The Elevation API returns data for single point queries of the highest accuracy possible. Batch queries involving multiple locations may return data with less accuracy, especially if the locations are spread apart, as some smoothing of data occurs.

Elevation API URLs are restricted to approximately 2000 characters, after URL Encoding. As some Elevation API URLs may involve many points, be aware of this limit when constructing your URLs.

The Elevation API may only be used in conjunction with displaying results on a Google map; using elevation data without displaying a map for which elevation data was requested is prohibited. For complete details on allowed usage, consult the Maps API Terms of Service License Restrictions.

Elevation Requests

The Elevation API returns elevation data for locations on the earth. You specify location data in one of two ways:

  • As a set of one or more locations.
  • As a series of connected points along a path.

Either of these approachs uses latitude/longitude coordinates to identify the locations or path vertices. This document describes the required format of Elevation API URLs and the available parameters.

A Google Elevation API URL must be of the following form:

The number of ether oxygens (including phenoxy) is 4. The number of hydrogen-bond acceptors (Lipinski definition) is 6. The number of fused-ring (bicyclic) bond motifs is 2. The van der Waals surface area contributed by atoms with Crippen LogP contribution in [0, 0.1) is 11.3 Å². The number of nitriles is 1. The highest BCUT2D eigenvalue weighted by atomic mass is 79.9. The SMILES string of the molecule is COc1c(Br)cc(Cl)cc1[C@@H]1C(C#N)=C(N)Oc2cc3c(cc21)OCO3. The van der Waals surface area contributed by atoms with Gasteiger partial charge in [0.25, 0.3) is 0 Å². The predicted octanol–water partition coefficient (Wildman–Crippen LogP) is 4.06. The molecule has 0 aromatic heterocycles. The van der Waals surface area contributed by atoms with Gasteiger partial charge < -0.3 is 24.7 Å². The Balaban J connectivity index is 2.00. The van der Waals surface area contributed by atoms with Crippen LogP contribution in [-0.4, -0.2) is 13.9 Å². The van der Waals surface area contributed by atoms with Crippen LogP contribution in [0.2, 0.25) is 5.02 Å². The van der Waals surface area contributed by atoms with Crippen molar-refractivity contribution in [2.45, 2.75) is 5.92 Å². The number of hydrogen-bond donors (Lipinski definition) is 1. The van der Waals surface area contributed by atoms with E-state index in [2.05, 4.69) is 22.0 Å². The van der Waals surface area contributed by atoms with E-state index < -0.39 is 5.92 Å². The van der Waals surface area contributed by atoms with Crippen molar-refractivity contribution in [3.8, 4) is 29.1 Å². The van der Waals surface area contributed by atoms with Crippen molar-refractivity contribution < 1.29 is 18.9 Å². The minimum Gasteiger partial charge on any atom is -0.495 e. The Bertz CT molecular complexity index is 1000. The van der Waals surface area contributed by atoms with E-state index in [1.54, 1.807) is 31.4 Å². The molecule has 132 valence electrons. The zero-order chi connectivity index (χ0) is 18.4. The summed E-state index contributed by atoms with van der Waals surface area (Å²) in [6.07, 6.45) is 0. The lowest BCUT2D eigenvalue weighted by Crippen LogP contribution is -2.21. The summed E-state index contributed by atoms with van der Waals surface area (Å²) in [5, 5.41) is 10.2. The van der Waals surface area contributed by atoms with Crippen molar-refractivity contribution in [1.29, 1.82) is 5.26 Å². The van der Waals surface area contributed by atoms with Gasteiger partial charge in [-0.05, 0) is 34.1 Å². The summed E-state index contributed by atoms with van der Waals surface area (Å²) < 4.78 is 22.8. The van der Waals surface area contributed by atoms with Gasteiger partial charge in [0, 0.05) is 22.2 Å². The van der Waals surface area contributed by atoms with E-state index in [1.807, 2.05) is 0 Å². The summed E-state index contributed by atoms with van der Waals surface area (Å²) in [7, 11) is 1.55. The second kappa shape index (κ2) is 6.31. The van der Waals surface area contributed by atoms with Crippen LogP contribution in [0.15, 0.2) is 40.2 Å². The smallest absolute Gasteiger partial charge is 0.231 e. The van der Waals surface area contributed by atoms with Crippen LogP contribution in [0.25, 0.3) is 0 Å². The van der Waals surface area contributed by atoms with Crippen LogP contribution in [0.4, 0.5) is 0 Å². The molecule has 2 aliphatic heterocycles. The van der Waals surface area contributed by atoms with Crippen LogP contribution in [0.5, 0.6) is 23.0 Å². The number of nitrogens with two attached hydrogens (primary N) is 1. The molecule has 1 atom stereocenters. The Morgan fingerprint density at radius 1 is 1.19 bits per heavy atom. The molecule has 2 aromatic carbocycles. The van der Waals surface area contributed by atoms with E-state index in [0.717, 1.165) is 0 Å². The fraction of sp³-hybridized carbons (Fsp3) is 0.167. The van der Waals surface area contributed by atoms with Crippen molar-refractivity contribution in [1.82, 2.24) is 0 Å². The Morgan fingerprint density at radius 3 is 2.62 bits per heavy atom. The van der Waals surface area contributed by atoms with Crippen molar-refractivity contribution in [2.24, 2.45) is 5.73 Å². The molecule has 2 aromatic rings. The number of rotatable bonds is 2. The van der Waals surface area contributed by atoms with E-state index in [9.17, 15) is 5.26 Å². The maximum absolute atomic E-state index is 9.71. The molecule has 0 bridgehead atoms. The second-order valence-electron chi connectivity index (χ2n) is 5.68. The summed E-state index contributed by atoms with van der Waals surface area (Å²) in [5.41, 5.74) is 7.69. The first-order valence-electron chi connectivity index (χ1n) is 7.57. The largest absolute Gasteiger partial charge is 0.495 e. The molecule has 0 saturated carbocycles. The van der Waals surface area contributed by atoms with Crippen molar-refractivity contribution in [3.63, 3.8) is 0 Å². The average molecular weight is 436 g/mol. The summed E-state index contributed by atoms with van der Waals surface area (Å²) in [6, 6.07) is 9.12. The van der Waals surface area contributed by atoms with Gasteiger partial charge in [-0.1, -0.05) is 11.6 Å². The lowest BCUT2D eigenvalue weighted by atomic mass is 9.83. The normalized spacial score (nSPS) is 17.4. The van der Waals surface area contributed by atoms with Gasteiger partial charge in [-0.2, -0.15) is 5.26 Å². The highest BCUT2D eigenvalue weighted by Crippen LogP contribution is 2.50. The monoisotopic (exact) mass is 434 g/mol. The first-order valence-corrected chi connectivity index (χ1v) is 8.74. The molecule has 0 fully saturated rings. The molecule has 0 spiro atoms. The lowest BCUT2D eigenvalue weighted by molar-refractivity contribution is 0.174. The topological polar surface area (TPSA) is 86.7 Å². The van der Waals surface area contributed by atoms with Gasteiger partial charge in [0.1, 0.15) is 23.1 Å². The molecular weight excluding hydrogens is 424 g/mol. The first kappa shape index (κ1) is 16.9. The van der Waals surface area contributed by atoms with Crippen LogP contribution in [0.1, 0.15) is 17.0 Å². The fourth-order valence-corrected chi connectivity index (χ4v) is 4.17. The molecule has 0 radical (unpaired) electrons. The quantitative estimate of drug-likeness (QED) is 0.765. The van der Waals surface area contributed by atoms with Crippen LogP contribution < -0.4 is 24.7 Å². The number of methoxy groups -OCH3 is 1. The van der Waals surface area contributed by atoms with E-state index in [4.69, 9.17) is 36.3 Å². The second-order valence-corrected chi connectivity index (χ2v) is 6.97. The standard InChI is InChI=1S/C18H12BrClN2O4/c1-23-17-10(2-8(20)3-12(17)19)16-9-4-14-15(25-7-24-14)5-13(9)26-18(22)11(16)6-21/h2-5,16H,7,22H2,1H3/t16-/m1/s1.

https://maps.googleapis.com/maps/api/elevation/outputFormat?parameters

Note: HTTPS is recommended for applications that include sensitive user data, such as a user's location, in requests.

Output Formats

Outputs formats are specified using the trailing service flag in the request URL. The Elevation API currently supports the following output formats:

  • /json returns results in JavaScript Object Notation (JSON).
  • /xml returns results in XML, wrapped within a <ElevationResponse> node.

Parameter Usage

Requests to the Elevation API utilize different parameters based on whether the request is for discrete locations or for an ordered path. For discrete locations, requests for elevation return data on the specific locations passed in the request; for paths, elevation requests are instead sampled along the given path.

As is standard in all URLs, parameters are separated using the ampersand (&) character. The list of parameters and their possible values are denoted below.

All Requests